Melbourne-based Alok Kulkarni, CEO and Co-founder, Cyara, tells us why good communication and collaboration with dispersed, remote teams are key to an organization’s success.
Workplaces around the globe have changed dramatically with the onset of the pandemic.
Organizations have pivoted to remote working while adopting a variety of technologies such as Zoom and Slack to better engage with teams. For some, this hasn’t been a difficult transition, while for others, it remains an on-going struggle.
Nonetheless, remote workforces are here to stay as we navigate the long road out of COVID. According to research from Telstra, businesses with hybrid working have 6% higher income, are 22% more likely to see higher productivity and are 28% more likely to be innovative than those without hybrid working policies. They also have improved customer service and more engaged employees.
As Australia’s talent shortage further exacerbates COVID challenges, dispersed remote workforces (i.e.employees working from various offices or homes around the world) are a viable option for companies that want to secure top-tier talent, regardless of location.
The evolution of such a workforce has shone a spotlight on the importance of building and maintaining company culture – especially as many organizations scrambled to establish remote collaboration and enable Business Continuity.
However, whether companies are only just expanding to remote employment or have already established offices in various regions, unifying teams remains a challenge despite the unprecedented levels of technology and connectivity available today.
Benefits of a dispersed remote workforce
Dispersed workforces offer best-in-class talent, without geographical boundaries. This became a primary benefit for organizations during lockdown when employees worked from home and organizations in large cities realized they no longer needed to pay a premium for office space.
Often, it is not financially feasible for small start-ups to establish themselves in expensive regions such as Sydney, Silicon Valley or London. By setting up operations in areas that offer more for less, growing organizations can afford to employ talented remote workers in in-demand markets.
A dispersed workforce also provides more opportunities to diversify services and offerings. Creating a diverse team that can guide local operations by bringing unique backgrounds, experiences and opinions to the table is key to success on a global scale.
Creating a collaborative team with a dispersed workforce
Trust is critical to the success of remote workforces. To build trust it’s important to have one-on-one or face-to-face interactions, which is more challenging when employees are apart for long periods of time.
A mistake some organizations make when putting together a dispersed workforce is prioritizing global coverage over collaborative coverage. While it’s great to have remote workers or offices in regions around the world, the success of a remote, dispersed team hinges on employees’ ability to work well together.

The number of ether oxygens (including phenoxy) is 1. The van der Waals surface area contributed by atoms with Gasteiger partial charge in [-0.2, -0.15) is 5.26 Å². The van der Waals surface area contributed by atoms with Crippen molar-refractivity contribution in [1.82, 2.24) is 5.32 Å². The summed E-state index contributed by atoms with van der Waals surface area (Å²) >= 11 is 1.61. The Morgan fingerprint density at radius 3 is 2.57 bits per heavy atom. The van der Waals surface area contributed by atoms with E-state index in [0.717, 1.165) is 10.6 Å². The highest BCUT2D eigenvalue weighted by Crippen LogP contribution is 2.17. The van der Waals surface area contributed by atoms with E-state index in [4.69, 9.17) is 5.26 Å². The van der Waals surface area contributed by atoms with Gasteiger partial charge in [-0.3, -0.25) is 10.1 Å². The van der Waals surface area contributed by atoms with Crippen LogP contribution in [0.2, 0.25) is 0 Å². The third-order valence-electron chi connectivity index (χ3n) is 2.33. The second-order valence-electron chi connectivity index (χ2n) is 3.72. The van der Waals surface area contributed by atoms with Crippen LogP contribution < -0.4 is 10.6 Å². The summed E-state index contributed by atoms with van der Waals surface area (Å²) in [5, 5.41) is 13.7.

Establishing some sort of overlap during business hours across time zones allow teams to meet with one another regularly without scheduling meetings at unsociable hours and compromising work-life balance.
How to establish a culture of communication across continents
A great way to build trust and establish relationships between team members across cities, countries and continents is to provide them with ample opportunities to communicate with each other.
Regular meetings between managers and employees are essential and should not solely address work-related topics but also personal and non-work-related subjects which helps establish trust through communication.
It also helps to have regular team and company-wide meetings. These keep the entire workforce up-to-date on the company’s status, current objectives and the progress being made toward achieving goals.
Utilizing cloud-based messaging and video platforms allows organizations to set up non-work activity and interest chat groups for employees to discuss shared passions such as cooking and music, as well as holding virtual social events that can help in the team building process across regions.
Use video conferencing for meetings where possible as eye contact and facial expressions are key to establishing trust between people. Voice-only interactions are not as effective at building relationships as face-to-face communication.
The remote and hybrid workplaces we have come to know during the pandemic are here to stay. And the benefits of dispersed remote workers are too many for businesses to ignore.
However, unless organizations are strategic in how they build and communicate with their dispersed workforces, trust will begin to erode and success will be harder to achieve.
Organizations that establish a strong culture of collaboration and a diverse team of top-tier talent will be best placed to succeed in the hybrid work style of the future.Click below to share this article